Pundits have been commenting on the “Decline of the West” since the German philosopher Oswald Spengler published a book by that title in 1918. The Western world may not be as dominant as it once was, but its decline has been exaggerated.
The West, as we usually refer to it, is more a concept than a geographical region. We use the term to refer to a group of advanced industrial nations, united by shared values including democratic governance, constitutional norms, the rule of law, and civil liberties. Usually focused on the United States, Canada, and Western Europe, the term often expands to include Eastern Europe, Australia, and New Zealand. Other countries, such as Japan and South Korea, have similar values and economic systems but are not usually considered part of the West.
One face of the West is the G7 organization — made up of Canada, France, Germany, Italy, Japan, the United Kingdom, and the U.S., some of the world’s major economies — which has become a platform to coordinate economic and trade policies.
Western prominence dates back centuries. The climate and geography of the trans-Atlantic world provided a lot of advantages: deep-water ports, rich land for agricultural production, and raw materials to build the world’s strongest economic systems.
Although the collapse of the West has been often predicted, it has proved resilient, re-inventing itself, and displaying a remarkable capacity for survival, even dominance.
The U.S. began to move to the forefront of the West around the time of World War I. After World War II, the international order was set in place for more than 40 years. The world was divided into competing spheres: the Communist Bloc, centered in the Soviet Union; and the Western Bloc, led by the United States and committed to free markets and democratic governance.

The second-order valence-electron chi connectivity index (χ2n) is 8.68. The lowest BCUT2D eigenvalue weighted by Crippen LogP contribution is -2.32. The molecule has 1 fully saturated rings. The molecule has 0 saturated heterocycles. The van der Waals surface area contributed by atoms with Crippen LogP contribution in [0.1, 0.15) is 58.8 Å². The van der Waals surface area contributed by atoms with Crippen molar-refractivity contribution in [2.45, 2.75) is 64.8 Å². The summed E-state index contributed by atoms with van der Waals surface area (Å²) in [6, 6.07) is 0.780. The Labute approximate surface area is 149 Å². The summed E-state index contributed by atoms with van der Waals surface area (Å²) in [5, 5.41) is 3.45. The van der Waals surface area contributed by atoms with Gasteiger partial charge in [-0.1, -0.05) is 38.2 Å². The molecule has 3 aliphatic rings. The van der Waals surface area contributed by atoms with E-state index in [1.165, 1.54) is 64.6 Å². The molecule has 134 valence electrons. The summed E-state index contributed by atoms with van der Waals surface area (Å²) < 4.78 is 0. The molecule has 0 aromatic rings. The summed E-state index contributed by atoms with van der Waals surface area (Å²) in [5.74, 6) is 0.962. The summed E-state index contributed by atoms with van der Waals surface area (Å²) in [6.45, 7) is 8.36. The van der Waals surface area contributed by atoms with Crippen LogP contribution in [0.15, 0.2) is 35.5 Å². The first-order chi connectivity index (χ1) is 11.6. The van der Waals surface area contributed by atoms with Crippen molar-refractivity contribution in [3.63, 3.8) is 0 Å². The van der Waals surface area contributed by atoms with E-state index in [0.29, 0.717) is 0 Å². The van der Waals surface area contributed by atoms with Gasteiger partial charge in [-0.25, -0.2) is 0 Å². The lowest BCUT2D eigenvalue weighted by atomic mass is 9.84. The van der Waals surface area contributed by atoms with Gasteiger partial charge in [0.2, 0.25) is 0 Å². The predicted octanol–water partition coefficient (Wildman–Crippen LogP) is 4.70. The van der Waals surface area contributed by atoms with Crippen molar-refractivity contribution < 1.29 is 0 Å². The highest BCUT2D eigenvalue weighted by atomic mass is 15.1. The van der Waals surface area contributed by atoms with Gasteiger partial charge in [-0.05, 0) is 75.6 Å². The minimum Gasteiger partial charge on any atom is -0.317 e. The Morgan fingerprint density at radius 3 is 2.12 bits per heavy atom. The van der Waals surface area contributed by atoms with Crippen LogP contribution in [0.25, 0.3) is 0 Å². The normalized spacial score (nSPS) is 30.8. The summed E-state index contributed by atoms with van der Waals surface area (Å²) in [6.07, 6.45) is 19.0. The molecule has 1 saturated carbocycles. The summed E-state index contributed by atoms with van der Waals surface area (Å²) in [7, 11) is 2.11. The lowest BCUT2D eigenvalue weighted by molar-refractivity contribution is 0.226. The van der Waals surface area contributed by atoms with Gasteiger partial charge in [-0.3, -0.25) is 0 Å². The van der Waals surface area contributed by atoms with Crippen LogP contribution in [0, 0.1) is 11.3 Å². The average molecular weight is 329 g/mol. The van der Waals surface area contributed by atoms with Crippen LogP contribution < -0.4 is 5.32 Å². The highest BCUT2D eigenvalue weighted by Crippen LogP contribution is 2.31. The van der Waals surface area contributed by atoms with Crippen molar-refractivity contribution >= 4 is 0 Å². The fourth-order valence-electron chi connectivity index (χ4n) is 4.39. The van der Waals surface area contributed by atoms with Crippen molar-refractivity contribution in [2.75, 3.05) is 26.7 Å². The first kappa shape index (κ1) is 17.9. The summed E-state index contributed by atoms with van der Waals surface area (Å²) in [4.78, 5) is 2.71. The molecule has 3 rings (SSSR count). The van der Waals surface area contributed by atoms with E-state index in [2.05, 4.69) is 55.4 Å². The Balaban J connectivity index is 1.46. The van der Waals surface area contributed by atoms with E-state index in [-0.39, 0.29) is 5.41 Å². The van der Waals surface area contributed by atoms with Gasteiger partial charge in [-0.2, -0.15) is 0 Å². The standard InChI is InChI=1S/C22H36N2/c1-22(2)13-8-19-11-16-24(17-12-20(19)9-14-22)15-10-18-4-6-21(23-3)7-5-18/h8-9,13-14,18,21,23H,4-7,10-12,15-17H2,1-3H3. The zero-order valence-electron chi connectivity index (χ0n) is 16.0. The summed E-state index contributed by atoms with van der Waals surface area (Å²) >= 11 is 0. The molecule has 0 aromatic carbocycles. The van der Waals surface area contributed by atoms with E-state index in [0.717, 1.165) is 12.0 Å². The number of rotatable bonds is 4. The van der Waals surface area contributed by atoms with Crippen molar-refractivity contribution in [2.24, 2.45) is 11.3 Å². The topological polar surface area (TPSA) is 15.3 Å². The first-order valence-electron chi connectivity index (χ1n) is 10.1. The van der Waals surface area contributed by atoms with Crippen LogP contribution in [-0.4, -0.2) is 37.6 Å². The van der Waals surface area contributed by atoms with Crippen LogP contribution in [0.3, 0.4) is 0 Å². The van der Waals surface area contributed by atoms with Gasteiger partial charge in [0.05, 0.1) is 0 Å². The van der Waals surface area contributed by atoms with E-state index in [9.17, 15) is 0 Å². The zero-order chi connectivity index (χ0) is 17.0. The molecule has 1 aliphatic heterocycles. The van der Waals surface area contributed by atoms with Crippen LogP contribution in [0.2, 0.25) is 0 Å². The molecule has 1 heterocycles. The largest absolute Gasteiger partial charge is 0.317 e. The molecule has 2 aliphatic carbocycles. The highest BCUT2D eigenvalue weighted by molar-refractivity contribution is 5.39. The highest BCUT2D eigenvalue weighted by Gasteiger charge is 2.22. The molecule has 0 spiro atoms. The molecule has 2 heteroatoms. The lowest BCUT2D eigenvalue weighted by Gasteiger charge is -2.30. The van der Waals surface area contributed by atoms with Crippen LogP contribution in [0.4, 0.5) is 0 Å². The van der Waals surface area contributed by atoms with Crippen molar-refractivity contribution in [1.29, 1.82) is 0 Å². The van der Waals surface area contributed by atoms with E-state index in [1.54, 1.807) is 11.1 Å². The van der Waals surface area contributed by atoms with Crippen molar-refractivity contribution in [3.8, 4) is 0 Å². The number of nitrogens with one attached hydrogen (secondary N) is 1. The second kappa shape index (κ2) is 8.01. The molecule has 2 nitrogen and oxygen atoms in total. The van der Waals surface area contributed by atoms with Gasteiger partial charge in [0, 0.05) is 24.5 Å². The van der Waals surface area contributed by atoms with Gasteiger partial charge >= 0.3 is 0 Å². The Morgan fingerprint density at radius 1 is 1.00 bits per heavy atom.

That bipolar system collapsed with the breakup of the USSR. New actors emerged to contend for influence. The West was challenged by the Islamic State and other forces. European nations merged to create a single market and a borderless alliance in the European Union, with Germany its most powerful member. Other regional powers like India, Russia, and China stepped up.
But these powers faced challenges, including enormous debt, aging populations, and a reliance on immigration to meet economic needs. Frustration arose over limits to their powers, and questions arose about the capitalistic systems as the predominant model of governance.
Even so, power and influence may have shifted from the West, but the United States and its allies still retain powerful positions in the world.
First, the U.S. and Europe dominate international organizations like the G7, the World Bank, and the World Economic Forum — giving them an outsized influence over the global economy. Second, the United States is in a class by itself for military might. The U.S. and its allies account for about 70 percent of total military spending. Their power is simply unmatched.
China is now emerging as a major power and economy, even with a repressive political system. It has lifted millions out of poverty and seeks to expand its influence, but the combined economic and political strength of the West far outpaces China. The West has the best universities and the most educated people, who are leading the way in research, innovation, and technology. It has vast stores of natural resources, including metals and minerals, agricultural land, fisheries, and timber.
And, not least, Western governments have proven to be stable, able to absorb economic and political shocks better than authoritarian regimes. In just one indicator of wealth and stability, Western currencies, especially the U.S. dollar, continue to be favored by economies around the world.
Perhaps the most important reason for the West’s continued influence is the appeal of its values and norms. Its support for democracy, human rights, and the rule of law is a beacon for people everywhere who aspire to a better life. The authoritarian model has its achievements, but while nothing’s preordained, the West’s record of resilience is impressive.
Lee Hamilton, 89, is a senior advisor for the Indiana University (IU) Center on Representative Government, distinguished scholar at IU Hamilton Lugar School of Global and International Studies, and professor of practice at the IU O’Neill School of Public and Environmental Affairs. Hamilton, a Democrat, was a member of the U.S. House of Representatives for 34 years (1965-1999), representing a district in south central Indiana.